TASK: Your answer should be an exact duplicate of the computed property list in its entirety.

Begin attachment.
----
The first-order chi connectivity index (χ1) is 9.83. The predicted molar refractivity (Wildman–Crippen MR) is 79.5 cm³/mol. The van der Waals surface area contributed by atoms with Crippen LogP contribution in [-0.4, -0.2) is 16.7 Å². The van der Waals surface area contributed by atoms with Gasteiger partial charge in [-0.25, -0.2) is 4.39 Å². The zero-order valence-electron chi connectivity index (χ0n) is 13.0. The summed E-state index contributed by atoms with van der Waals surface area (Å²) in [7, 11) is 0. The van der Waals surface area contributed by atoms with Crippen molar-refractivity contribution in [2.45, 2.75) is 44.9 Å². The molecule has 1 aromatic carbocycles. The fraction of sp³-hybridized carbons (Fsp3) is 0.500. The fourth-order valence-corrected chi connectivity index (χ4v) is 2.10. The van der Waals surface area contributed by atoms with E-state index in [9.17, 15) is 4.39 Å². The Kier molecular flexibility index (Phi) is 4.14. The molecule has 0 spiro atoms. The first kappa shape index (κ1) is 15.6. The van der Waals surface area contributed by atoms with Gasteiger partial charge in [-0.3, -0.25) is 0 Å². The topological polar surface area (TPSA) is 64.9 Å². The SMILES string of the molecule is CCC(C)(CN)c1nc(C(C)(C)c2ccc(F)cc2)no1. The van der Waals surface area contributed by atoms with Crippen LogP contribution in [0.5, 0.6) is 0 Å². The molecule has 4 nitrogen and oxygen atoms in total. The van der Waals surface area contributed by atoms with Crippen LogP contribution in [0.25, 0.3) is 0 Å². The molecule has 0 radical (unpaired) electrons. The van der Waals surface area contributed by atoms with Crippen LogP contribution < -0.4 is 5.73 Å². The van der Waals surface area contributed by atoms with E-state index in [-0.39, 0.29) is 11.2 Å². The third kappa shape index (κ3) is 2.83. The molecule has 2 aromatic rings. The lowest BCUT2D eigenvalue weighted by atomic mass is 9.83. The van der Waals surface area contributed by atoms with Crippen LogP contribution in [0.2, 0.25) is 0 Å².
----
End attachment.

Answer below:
The first-order chi connectivity index (χ1) is 9.83. The predicted molar refractivity (Wildman–Crippen MR) is 79.5 cm³/mol. The van der Waals surface area contributed by atoms with Crippen LogP contribution in [-0.4, -0.2) is 16.7 Å². The van der Waals surface area contributed by atoms with Gasteiger partial charge in [-0.25, -0.2) is 4.39 Å². The zero-order valence-electron chi connectivity index (χ0n) is 13.0. The summed E-state index contributed by atoms with van der Waals surface area (Å²) in [7, 11) is 0. The van der Waals surface area contributed by atoms with Crippen molar-refractivity contribution in [2.45, 2.75) is 44.9 Å². The molecule has 1 aromatic carbocycles. The fraction of sp³-hybridized carbons (Fsp3) is 0.500. The fourth-order valence-corrected chi connectivity index (χ4v) is 2.10. The van der Waals surface area contributed by atoms with E-state index in [9.17, 15) is 4.39 Å². The Kier molecular flexibility index (Phi) is 4.14. The molecule has 0 spiro atoms. The first kappa shape index (κ1) is 15.6. The van der Waals surface area contributed by atoms with Gasteiger partial charge in [-0.3, -0.25) is 0 Å². The topological polar surface area (TPSA) is 64.9 Å². The SMILES string of the molecule is CCC(C)(CN)c1nc(C(C)(C)c2ccc(F)cc2)no1. The van der Waals surface area contributed by atoms with Crippen LogP contribution in [0.5, 0.6) is 0 Å². The molecule has 4 nitrogen and oxygen atoms in total. The van der Waals surface area contributed by atoms with Crippen LogP contribution in [0.25, 0.3) is 0 Å². The molecule has 0 radical (unpaired) electrons. The van der Waals surface area contributed by atoms with Crippen LogP contribution < -0.4 is 5.73 Å². The van der Waals surface area contributed by atoms with E-state index in [-0.39, 0.29) is 11.2 Å². The third kappa shape index (κ3) is 2.83. The molecule has 2 aromatic rings. The lowest BCUT2D eigenvalue weighted by atomic mass is 9.83. The van der Waals surface area contributed by atoms with Crippen LogP contribution in [0.2, 0.25) is 0 Å².